A comparison of Huntington disease and Huntington disease-like 2 neuropathology

Dobrila D. Rudnicki, Olga Pletnikova, Jean Paul G. Vonsattel, Christopher A. Ross, Russell L. Margolis

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73 Scopus citations


Huntington disease-like 2 (HDL2) is an autosomal dominant disorder characterized by adult-onset, progressive motor abnormalities, psychiatric disturbances, and dementia ending in premature death. Clinically, it most closely resembles Huntington disease (HD), although a subset of affected individuals have parkinsonian features. Here, we systematically compare 5 HDL2 and 5 HD brains with the hypothesis that, reflecting the clinical presentation, the neuropathology of the 2 diseases would be similar. Gross and microscopic examination revealed prominent striatal neuron loss and astrocytic gliosis in a dorsal to ventral gradient in each disorder and cortical atrophy. Nuclear protein aggregates were as common in HDL2 as in HD, and the ultrastructural features of HDL2 and HD aggregates were similar. Electron microscopy also revealed degenerating neurons, some with evidence of autophagy, in both HDL2 and HD. Small ribonuclear foci, previously associated with potentially neurotoxic RNA transcripts in HDL2, rarely colocalized with protein aggregates in HDL2 brain, although the protein aggregates were stained by anti-TATA-box binding protein antibodies. Overall, the neuropathologic features of HDL2 and HD are very similar but not identical, suggesting that the pathogenetic mechanisms of the 2 diseases may partially overlap.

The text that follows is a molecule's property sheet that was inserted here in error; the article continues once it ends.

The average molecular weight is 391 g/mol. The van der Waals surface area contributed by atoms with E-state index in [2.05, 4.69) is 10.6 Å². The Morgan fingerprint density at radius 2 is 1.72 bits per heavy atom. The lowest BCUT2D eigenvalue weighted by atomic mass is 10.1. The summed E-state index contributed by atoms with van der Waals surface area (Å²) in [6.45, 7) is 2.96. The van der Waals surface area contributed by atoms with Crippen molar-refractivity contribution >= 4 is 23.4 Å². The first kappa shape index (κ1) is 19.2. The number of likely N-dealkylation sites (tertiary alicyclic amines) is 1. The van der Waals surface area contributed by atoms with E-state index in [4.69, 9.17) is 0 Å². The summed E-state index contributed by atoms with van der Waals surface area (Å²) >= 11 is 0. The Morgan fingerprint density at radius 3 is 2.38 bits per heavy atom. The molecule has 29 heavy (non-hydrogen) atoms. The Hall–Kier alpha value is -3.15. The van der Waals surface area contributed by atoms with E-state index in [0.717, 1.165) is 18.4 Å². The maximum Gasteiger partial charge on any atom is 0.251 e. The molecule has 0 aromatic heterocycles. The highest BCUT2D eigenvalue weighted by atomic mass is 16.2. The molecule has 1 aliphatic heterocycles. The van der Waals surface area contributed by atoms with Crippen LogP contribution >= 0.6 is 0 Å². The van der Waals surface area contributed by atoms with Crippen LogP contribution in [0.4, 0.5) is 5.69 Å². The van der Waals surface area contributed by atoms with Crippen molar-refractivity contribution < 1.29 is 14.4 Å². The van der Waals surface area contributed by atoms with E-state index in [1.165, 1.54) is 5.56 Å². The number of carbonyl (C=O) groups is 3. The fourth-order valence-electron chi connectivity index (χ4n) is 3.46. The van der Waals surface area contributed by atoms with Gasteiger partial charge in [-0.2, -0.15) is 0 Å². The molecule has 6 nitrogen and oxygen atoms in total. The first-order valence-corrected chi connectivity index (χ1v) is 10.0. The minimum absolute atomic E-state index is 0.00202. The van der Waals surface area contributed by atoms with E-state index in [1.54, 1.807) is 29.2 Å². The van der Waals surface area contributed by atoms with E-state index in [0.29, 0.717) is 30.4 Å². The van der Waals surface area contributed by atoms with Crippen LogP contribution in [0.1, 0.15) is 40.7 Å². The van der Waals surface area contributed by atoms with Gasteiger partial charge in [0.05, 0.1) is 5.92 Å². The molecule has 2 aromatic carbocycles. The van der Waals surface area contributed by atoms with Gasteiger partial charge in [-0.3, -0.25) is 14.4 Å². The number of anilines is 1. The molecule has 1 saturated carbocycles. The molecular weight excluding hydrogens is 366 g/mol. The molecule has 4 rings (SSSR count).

Original languageEnglish (US)
Pages (from-to)366-374
Number of pages9
JournalJournal of neuropathology and experimental neurology
Issue number4
StatePublished - Apr 2008


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  • Neurodegeneration
  • Trinucleotide

ASJC Scopus subject areas

  • Pathology and Forensic Medicine
  • Neurology
  • Clinical Neurology
  • Cellular and Molecular Neuroscience


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